In an interview with the developers of the Crazy Taxi game for the GBA, they mention that they were able to achieve 3D graphics with a pure-software 3D rendering engine that they called Rush:
It is a full 3D poly engine – so it is ideal for most types of game. This engine allows us to develop games in 3D on the handheld, providing a much closer gameplay and visual experience for the player to those found on the next-gen consoles and PC. It includes an open plan environment meshing system which allows use of huge landscapes (such as the cities in Crazy Taxi), only limited by cartridge size. Also – as it is a software renderer we are not restricted to the GBA’s sprite limitations – so we can have more sprites on-screen, including very large sprites.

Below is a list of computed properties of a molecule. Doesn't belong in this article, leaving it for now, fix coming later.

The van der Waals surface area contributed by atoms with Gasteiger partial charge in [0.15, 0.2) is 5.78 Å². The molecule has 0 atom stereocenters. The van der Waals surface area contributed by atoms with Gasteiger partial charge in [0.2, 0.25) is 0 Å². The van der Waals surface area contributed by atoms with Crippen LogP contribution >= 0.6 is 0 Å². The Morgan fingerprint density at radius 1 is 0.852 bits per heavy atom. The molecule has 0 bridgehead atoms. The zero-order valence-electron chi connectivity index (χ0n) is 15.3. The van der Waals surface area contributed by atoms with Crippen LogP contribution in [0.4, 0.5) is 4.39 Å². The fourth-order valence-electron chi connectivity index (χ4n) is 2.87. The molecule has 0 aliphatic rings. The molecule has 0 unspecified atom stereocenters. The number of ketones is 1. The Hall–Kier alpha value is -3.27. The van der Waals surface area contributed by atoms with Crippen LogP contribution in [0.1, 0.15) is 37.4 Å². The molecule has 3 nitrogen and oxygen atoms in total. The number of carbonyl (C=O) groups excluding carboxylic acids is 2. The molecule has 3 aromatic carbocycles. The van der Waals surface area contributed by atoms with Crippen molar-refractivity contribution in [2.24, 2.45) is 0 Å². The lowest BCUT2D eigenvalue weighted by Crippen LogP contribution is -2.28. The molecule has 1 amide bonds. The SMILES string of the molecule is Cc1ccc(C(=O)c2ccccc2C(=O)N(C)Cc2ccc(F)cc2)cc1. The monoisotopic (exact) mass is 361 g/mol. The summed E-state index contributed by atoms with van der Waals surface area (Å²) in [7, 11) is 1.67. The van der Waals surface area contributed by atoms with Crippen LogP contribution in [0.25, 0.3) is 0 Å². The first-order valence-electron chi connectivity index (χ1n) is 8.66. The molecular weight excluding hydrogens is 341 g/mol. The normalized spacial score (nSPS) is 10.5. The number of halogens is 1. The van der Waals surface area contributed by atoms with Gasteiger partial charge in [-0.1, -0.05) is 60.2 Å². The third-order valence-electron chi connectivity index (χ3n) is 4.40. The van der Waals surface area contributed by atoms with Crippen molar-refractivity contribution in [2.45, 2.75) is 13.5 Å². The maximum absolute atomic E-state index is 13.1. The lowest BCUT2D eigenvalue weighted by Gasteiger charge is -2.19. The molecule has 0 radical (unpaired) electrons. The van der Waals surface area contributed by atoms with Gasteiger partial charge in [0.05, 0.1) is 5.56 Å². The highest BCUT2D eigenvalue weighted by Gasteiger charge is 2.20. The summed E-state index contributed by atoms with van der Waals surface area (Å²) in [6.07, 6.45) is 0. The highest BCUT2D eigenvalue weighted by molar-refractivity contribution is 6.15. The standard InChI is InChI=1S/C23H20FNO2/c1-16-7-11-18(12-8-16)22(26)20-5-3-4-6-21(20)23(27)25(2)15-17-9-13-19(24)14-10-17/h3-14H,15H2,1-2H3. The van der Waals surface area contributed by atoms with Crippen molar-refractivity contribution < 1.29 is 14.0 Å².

This engine allowed for impressive graphics on a rather limited system without hardware 3D:
How did it achieve such high quality graphics on a GBA system? From what I know, many objects are just sprites of objects from different view angles (such as the cars and the green arrow), and the audio quality is arguably not much better than that of Pole Position. It also understandably had a very poor framerate that would sometimes get as low as 8 or so fps, at least judging from memory. But even all of these tradeoffs do not seem sufficient, at least intuitively, to provide the graphics it has.
How did the Rush 3D engine work, and how did it achieve such impressive graphics?